#50 Piggly Wiggly Self Service: What A Concept!
If you think grocery shopping is a hassle, be glad you are not a harried worker of 1916 trying to grab fixings for dinner on your way home. Then, as today, you would be jostled by hangry hordes. But a hundred years ago, everybody would be trying to avoid horse poop and mud in the walkways. You would have to dodge fast-moving horse-drawn carts, jitneys, and streetcars, as well as poorly controlled automobiles driving helter-skelter.
And then, when you tumbled off the streetcar near the markets, you would have to go to the green grocer, the baker, the butcher, and the dry goods merchant. At each locale, you would have to cram your way towards the front counter, taking several elbows in the process, and then clamor for the attention of the clerk.
The Old Way of Buying Groceries
Once you were attended by a clerk, your desired items were likely to be read from your list like a proclamation among your fellow townsfolk. Then, while you waited for the clerk to go to the back of the store to obtain your items, you might be subjected to small talk such as, "Two pounds of butter and five of sugar, is it Mrs. Brown? How do you find that new fangled diet is doing for you?" Finally, the clerk would return, wrap up the goods, tally the costs, probably write them up on your account, and you'd fight your way to the next store.
Clarence Saunders (1881-1953), an experienced Memphis grocery wholesaler, figured there had to be a better way. Saunders had already applied new-fangled efficiencies to grocery operations. He was among the first to conduct business on a cash-only basis, getting rid of the overhead of credit account management, the cost of float, and the costs of the inevitable bad accounts.
Moreover, he put together a chain of stores that used their combined purchasing power to bring down the cost of goods sold. His forte, perhaps, was print advertising, where he realized big savings by using the same ads for all stores, and getting deals on volume purchases.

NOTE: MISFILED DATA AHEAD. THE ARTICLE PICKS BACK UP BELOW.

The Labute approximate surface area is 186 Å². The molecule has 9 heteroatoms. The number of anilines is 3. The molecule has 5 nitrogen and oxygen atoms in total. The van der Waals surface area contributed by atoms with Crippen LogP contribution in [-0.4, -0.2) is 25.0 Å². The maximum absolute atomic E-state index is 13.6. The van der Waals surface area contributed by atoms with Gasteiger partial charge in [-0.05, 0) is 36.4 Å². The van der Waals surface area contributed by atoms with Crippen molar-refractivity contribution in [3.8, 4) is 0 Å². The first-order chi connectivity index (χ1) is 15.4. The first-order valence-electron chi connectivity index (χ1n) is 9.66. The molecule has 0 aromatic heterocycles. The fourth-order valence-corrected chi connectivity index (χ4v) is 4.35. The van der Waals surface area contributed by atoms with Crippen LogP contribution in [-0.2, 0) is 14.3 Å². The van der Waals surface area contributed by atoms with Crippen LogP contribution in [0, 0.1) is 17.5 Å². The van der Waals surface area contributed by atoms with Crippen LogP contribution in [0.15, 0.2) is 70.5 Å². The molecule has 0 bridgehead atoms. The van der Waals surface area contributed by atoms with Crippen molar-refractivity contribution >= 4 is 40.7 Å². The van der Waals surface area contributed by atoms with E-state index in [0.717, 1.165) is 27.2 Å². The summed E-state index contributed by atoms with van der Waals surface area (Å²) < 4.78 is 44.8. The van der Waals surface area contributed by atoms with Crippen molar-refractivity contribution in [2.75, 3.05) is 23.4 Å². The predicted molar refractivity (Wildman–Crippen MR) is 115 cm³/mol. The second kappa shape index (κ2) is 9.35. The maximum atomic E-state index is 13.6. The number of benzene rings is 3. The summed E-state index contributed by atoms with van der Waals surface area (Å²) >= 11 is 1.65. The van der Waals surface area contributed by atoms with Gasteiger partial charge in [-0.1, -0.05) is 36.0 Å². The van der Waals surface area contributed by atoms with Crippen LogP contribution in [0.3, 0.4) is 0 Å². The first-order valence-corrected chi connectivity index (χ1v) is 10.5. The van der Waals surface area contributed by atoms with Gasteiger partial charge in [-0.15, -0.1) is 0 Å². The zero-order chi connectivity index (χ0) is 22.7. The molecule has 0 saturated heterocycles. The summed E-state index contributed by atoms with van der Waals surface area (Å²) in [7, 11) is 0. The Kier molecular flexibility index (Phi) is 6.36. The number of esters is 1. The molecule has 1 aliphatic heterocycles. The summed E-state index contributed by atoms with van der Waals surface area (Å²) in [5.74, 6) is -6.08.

His disruptive idea was to get grocery customers to serve themselves. It is hard for consumers of today to realized just how innovative was this concept. Nobody reached to take off the store shelves the items they wished to purchase. What seems like "duh" to shoppers today, required a huge cultural shift of the collective consumer mindset.
Saunders made it easy by designing and building grocery store interiors expressly to facilitate self-service shopping. Customers would enter through a turnstile on the left side of a deep, rectangular store interior. A handy arm basket would be provided. They would file down a narrow aisle lined on each side with groceries. Then back up the next aisle. The flow was uni-directional, ending at a cash register. Clerks there, would tally the items and, in another breakthrough innovation, hand the customer the tape from the adding machine.
Original Patented Piggly Wiggly Store Design
The new method was not only more efficient, but thought to be more sanitary, and more honest. You could weigh your bulk items yourself and not worry about the clerk's finger on the scale. He also devised a transparent method of posting prices -- tags were hung on hooks in front of the items and could be easily changed out. Before Saunders, grocery clerks occasionally would charge different customers different prices.